Our Aug. 23 cover on "America Under the Gun: What Must Be Done," elicited scores of passionate responses, most of them overwhelmingly in favor of gun regulation. Many U.S. readers, invoking the Second Amendment, defended the right to own guns. But others advocated gun control, for civilization's and safety's sake. "The Founding Fathers, if alive today, would endorse a right not to be shot," ventured a reader. Others shared positive results of gun regulation in their countries. Wrote one: "The right to own a gun is the right to kill."
America's Gun Debate
Congratulations on your editorial "What Must Be Done," calling for real gun control in America (Special Report, Aug. 23). Sometime, somewhere, someone is always bound to go mad. When this happens, easily available guns can catastroph- ically worsen the result. Since we can't control the incidence of madness, controlling the availability of guns is our only hope of reducing the number of meaningless massacres. What has happened in America would have happened in other countries if they had had a similarly armed population.
I live in a country where unregistered possession of guns is prohibited and where assault weapons are banned. But nobody here would ever dare say that it's a threat to our freedom or to our constitutional rights. On the contrary, we feel it preserves our freedom to walk down the street without the risk of being in the line of fire. In a civilized country, individual freedom and rights stop where the freedom of others--especially the right to live a safe life--begin.
The Second Amendment says that "a well-regulated Militia, being necessary to the security of a free State, the right of the people to keep and bear Arms, shall not be infringed." But since local militias are no longer necessary for American freedom, the keeping and bearing of arms should be well regulated. The Founding Fathers, had they lived today, would certainly agree to such regulation as the correct application of the Second Amendment. They'd probably endorse a "right of the people not to be shot."
Be careful how far you push gun control. When my daughters were growing up, I remember the invaluable sense of security the guns in our house provided us. We lived in a good neighborhood, but hoodlums in the city would steal cars and drive to the suburbs to rob, rape and kill. The police admitted they couldn't always protect us, so we had to be ready to protect ourselves. How else could we have done so?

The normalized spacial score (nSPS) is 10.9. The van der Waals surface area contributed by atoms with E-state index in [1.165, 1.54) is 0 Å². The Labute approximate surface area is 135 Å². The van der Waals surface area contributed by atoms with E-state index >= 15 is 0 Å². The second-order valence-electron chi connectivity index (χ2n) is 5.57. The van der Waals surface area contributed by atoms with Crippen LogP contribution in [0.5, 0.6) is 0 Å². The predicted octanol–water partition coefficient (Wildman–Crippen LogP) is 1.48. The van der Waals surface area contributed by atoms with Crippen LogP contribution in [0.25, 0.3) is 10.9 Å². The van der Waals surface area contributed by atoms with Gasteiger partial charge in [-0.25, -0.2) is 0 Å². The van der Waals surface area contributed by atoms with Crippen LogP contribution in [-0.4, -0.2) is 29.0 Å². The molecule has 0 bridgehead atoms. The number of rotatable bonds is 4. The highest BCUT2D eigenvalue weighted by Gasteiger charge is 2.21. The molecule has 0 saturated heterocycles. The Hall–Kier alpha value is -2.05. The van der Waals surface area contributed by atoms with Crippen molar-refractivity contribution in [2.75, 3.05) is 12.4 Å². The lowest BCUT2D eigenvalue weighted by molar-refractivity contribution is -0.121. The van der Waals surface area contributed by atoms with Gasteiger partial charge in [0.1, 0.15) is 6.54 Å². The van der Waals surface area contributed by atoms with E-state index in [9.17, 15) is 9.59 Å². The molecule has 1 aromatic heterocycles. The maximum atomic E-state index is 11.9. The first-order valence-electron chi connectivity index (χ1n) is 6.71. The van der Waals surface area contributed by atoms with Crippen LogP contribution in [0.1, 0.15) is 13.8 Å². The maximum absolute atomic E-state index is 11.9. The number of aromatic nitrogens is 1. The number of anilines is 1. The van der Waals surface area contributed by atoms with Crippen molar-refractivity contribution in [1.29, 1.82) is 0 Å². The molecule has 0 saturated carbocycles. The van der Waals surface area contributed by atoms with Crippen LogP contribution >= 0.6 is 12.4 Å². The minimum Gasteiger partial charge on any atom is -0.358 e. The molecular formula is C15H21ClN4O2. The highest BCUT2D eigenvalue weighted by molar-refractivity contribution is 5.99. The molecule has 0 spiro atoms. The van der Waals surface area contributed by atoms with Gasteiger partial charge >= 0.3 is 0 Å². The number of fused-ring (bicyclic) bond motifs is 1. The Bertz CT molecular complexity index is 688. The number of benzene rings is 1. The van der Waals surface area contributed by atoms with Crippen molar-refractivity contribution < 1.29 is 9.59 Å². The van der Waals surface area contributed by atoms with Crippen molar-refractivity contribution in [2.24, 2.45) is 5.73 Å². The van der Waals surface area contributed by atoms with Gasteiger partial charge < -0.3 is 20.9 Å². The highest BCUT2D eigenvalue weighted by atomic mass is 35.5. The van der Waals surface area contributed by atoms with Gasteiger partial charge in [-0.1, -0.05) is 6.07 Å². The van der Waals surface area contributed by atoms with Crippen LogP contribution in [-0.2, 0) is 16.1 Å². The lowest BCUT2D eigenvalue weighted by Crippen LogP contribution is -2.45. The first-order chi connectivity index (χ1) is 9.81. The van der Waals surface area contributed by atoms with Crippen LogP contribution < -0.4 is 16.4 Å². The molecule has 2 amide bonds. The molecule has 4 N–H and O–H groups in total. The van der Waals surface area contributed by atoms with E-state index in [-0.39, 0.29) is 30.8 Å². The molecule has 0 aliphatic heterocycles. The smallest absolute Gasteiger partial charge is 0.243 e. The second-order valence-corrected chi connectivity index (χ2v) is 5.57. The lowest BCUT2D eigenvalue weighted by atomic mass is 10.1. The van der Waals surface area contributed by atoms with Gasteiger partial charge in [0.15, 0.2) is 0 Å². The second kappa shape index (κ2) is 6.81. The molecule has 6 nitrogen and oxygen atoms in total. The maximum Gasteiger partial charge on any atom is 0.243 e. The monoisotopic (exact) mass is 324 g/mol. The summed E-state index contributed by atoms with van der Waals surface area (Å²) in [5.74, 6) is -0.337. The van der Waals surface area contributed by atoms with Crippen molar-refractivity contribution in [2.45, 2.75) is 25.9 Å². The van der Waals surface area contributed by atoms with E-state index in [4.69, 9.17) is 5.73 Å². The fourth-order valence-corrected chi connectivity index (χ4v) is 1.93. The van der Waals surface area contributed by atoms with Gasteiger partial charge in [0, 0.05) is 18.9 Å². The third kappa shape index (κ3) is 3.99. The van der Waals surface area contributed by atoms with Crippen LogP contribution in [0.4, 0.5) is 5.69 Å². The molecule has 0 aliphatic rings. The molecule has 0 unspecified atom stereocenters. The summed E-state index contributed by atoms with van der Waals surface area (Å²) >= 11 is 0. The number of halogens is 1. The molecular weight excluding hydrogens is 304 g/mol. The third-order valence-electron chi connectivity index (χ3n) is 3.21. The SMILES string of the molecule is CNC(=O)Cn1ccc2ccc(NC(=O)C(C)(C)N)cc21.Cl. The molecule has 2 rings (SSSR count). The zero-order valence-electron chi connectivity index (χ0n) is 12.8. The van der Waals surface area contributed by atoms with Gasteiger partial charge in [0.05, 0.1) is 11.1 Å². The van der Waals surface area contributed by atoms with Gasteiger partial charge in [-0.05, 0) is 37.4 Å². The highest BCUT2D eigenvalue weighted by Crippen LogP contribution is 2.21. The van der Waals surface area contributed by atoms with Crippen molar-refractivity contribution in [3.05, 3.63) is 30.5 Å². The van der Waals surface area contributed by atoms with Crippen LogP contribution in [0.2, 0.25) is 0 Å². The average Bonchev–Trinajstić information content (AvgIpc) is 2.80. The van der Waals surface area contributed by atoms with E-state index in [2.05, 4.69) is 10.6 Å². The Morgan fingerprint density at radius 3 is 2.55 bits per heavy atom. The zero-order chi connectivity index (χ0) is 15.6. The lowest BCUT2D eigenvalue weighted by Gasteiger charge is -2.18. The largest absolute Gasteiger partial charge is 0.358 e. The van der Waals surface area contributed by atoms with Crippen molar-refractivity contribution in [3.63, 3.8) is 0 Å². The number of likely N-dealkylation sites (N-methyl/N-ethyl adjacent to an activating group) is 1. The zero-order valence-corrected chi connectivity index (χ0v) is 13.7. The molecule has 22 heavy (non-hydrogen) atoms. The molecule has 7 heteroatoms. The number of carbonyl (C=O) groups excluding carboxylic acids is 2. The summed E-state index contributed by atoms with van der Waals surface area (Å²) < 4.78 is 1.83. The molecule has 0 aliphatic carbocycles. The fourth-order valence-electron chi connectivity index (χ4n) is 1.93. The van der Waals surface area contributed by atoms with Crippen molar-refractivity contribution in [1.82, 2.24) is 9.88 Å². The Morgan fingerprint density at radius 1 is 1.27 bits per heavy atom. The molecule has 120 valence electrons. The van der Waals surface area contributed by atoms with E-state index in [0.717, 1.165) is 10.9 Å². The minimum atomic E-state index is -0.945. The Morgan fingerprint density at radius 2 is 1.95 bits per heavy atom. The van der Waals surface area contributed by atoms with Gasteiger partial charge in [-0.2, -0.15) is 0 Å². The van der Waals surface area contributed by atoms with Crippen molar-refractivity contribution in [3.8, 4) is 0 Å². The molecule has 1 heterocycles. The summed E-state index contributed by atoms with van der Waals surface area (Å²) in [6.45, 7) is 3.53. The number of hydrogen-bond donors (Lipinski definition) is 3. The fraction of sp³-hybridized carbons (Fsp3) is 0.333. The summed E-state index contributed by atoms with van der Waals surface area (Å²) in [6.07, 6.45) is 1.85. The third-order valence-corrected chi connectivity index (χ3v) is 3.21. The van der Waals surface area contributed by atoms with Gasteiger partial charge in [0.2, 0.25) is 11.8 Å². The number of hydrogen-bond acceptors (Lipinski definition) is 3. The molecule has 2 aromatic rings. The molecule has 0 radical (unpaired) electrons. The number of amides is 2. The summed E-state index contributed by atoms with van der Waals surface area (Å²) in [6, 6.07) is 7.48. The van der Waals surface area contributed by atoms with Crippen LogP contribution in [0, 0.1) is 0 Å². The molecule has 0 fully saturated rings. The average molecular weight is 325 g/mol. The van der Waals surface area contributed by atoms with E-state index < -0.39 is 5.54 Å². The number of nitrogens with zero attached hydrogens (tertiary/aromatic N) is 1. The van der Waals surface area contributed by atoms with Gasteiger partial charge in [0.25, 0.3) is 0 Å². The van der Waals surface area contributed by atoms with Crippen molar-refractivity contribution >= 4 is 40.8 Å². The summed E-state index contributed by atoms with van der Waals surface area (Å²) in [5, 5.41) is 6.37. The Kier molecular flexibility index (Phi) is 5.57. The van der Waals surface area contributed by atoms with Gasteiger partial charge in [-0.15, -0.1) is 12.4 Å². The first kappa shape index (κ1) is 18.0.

Allan C. Stover
Jidda, Saudi Arabia
Unless American citizens are willing to terminate their pathological love affair with firearms; unless lawmakers, politicians, police, parents and educators are jointly prepared to view "the right of the people to keep and bear arms" for what it is, a glaring anachronism in late-20th-century civilization and a frightening symptom of cultural immaturity; unless the nation is able to face the patent contradiction between its aspiration to world leadership and the propensity for domestic violence, the "curse" of the Second Amendment will not be lifted. Internal peace will not be ensured.
Your editorial was frightening, not because of the proliferation of guns, but because of your repudiation of individual rights upon which America was founded. You've forgotten what started the American Revolution. You say "all rights have to be balanced with the need for public order." I totally disagree. Too many of our rights have already been sacrificed "for the public good" or "for the children" or whatever other bogeyman the government chooses to use.
Lake Worth, Florida
A Right to Bear Arms?
In your interview, the executive vice president of the National Rifle Association, Wayne Lapierre, says that a society without any guns is a "utopian society" and that we're "never going to get there" ("'I Think the Real Target Is the Second Amendment'"). …